The costs of climate change are no longer a hypothetical problem for our children. They’re hitting us right now, increasing costs for our communities and our household finances.
The average number of natural catastrophes in Canada has doubled over the past three decades and quadrupled from fifty years ago. Before 1990, only three Canadian disasters exceeded $500 million in damages. In the past decade we’ve had ten natural disasters that caused a total of $6.2 billion in infrastructure damage alone. This figure includes flooding in Alberta and in Toronto last summer that caused about $2 billion and $1 billion in infrastructure damage respectively. Natural catastrophes are expected to cost Canada $5 billion annually by 2020 and $21-$43 billion by 2050, up from an average of $1 billion in recent years.
These costs don’t just hit municipalities and homeowners. We all pay the price through disaster support, higher costs for products, or higher insurance premiums. The insurance industry is developing more detailed calculations of the costs and risks expected from climate change and passing them on to customers. The cost of homeowners’ insurance in Canada has more than doubled since 2000, rising at almost three times the rate of general inflation. These costs are expected to keep rising.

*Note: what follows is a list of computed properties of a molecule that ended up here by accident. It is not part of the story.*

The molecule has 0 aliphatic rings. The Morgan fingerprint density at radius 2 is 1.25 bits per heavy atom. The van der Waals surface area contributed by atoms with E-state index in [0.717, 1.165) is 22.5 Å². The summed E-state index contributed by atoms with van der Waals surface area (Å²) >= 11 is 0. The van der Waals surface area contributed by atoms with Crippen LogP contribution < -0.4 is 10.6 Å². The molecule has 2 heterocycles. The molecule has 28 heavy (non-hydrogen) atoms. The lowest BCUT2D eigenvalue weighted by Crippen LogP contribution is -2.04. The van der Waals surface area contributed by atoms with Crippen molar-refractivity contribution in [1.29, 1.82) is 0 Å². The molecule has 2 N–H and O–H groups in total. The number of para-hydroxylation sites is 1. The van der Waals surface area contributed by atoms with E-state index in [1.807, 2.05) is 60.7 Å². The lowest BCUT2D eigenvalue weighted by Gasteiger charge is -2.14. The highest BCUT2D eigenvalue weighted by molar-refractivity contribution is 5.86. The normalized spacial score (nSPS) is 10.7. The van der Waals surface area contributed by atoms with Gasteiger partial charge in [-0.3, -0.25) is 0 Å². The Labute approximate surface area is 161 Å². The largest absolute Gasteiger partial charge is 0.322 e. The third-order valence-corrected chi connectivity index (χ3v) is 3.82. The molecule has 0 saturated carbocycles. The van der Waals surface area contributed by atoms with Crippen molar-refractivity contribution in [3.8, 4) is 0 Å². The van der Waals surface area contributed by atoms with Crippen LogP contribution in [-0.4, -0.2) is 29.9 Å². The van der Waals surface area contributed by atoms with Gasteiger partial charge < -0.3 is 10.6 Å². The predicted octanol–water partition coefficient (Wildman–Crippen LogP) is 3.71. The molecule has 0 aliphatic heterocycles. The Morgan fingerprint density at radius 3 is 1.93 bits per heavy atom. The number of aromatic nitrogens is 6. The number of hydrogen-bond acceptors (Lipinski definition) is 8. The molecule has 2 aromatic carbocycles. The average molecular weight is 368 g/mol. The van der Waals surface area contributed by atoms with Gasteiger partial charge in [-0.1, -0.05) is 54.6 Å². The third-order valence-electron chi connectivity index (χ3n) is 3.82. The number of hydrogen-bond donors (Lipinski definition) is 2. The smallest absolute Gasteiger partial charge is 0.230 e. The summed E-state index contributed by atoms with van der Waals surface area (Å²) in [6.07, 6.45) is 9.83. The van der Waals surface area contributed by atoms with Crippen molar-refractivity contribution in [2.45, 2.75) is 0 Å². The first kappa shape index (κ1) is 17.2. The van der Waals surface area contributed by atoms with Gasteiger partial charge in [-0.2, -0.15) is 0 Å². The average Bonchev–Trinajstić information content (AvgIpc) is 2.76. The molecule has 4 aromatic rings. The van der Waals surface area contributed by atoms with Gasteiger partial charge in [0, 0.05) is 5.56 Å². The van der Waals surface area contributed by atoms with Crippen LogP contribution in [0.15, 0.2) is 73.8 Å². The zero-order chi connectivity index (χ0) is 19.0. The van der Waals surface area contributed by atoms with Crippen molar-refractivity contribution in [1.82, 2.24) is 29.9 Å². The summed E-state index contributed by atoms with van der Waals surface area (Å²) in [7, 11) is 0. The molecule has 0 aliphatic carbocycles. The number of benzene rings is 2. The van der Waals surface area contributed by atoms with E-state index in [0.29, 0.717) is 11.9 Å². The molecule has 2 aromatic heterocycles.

It makes sense to try to limit these damages. Estimates show that every dollar invested in climate adaption can save $9 to $38 in future avoided damages.
Much of the costs of climate change and of adaptation to climate change are at the municipal level. These costs include higher capacity sewer mains to help reduce flooding, other flood, fire and storm protection measures, and more resilient infrastructure. New building standards and urban design can limit water runoff and reduce urban heat build-up.
However, it is better to prevent climate change from getting worse in the first place by reducing use of fossil fuels and other greenhouse gases. Unfortunately, under the Harper government Canada has become an obstacle to progress on climate change issues.
A $30/tonne progressive carbon tax on emissions could generate $15 billion annually, with half the funds going to a green tax refund to ensure a majority of households are better off. The rest could be invested to help communities mitigate and adapt.
Action is needed in many different areas. We can either pay a bit now, or a lot more later.